Favorite Takeaways: “On Saturday, while I was cutting the pin on #17, there was a 15-year-old girl watching me. As I walked off the green, I had the pleasure of meeting Kelce and her father when she asked me for my autograph. She is an avid golf fan and is interested in becoming a Golf Superintendent when she grows up…. not far off from her dad who is a Sports Field Manager. I was blown away by the fact that she watched and was interested in the whole process of cutting the cup for the tournament. We invited them to come down to the maintenance tent later that day where the Open Cup would be. Kelce and her parents showed up and we introduced her to the entire crew….as our future…. our reason for #womeninturf!”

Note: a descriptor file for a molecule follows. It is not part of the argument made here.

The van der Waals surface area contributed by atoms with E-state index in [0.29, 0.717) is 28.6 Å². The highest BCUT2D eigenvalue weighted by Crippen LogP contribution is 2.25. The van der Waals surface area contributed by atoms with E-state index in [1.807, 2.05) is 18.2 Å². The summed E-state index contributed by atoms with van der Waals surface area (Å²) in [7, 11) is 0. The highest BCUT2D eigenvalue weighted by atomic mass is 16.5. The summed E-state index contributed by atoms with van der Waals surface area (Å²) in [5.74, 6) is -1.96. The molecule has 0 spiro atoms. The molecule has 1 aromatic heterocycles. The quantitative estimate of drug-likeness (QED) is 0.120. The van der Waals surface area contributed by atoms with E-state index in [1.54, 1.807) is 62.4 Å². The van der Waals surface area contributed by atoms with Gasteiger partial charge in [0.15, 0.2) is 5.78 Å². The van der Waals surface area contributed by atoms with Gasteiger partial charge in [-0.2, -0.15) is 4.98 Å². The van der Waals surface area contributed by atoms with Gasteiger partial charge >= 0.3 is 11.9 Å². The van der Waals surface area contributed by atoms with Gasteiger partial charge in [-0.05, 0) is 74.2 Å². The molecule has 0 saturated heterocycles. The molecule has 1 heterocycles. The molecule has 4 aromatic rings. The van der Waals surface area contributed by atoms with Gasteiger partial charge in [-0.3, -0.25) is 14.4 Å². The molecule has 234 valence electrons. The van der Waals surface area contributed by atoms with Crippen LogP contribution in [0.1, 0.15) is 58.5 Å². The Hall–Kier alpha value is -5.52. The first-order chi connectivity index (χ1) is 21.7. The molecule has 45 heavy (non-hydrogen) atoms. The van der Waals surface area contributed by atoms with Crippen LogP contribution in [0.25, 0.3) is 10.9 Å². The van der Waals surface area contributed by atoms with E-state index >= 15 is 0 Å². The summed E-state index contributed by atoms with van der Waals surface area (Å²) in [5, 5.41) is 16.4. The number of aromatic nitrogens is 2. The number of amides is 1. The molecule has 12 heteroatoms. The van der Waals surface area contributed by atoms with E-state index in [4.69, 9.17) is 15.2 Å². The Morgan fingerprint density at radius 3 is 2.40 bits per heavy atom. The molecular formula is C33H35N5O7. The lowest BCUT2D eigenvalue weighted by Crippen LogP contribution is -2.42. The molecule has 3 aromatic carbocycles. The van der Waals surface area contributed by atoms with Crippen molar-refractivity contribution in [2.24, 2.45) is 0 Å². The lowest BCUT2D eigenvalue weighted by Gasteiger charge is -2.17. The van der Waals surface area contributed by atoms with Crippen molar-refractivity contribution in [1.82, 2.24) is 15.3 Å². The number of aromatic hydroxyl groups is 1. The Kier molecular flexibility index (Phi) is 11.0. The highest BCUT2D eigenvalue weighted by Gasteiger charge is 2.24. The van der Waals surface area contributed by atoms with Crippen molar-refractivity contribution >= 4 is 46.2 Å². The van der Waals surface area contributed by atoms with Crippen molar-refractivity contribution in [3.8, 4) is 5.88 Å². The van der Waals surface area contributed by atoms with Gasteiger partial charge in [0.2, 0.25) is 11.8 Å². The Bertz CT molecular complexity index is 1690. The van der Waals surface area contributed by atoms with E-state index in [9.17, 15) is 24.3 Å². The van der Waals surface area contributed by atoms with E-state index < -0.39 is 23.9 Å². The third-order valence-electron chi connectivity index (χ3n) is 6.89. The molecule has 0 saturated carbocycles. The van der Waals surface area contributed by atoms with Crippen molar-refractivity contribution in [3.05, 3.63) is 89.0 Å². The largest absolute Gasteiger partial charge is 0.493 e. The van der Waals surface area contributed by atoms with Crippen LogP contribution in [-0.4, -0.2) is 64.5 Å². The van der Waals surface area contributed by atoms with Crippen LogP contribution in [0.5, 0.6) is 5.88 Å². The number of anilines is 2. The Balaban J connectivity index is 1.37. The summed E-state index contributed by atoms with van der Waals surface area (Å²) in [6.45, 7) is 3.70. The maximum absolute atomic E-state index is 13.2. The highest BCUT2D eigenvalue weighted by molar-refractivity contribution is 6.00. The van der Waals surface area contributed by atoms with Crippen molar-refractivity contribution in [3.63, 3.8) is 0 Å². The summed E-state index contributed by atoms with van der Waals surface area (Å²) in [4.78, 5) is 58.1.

Best ways to increase women’s presence in golf: “Presence, visibility, and action! We need to be there…. insert ourselves…don’t wait to be invited. And once we are in….we need to prove just how passionate and capable we are! We need to continue this tradition of working the Women’s US Open. It is arguably the best platform for us to reach young women and girls interested in this as a profession.”
Barriers for women in golf: “I think one of the biggest barriers for women in golf or any profession can be ourselves. We are too often intimidated or afraid to insert ourselves and speak up. But together, as a united front, we cannot be ignored, dismissed, or hushed. That is why this dynamic group is so important. I believe it holds more weight than even we are aware. The potential of this group is massive!”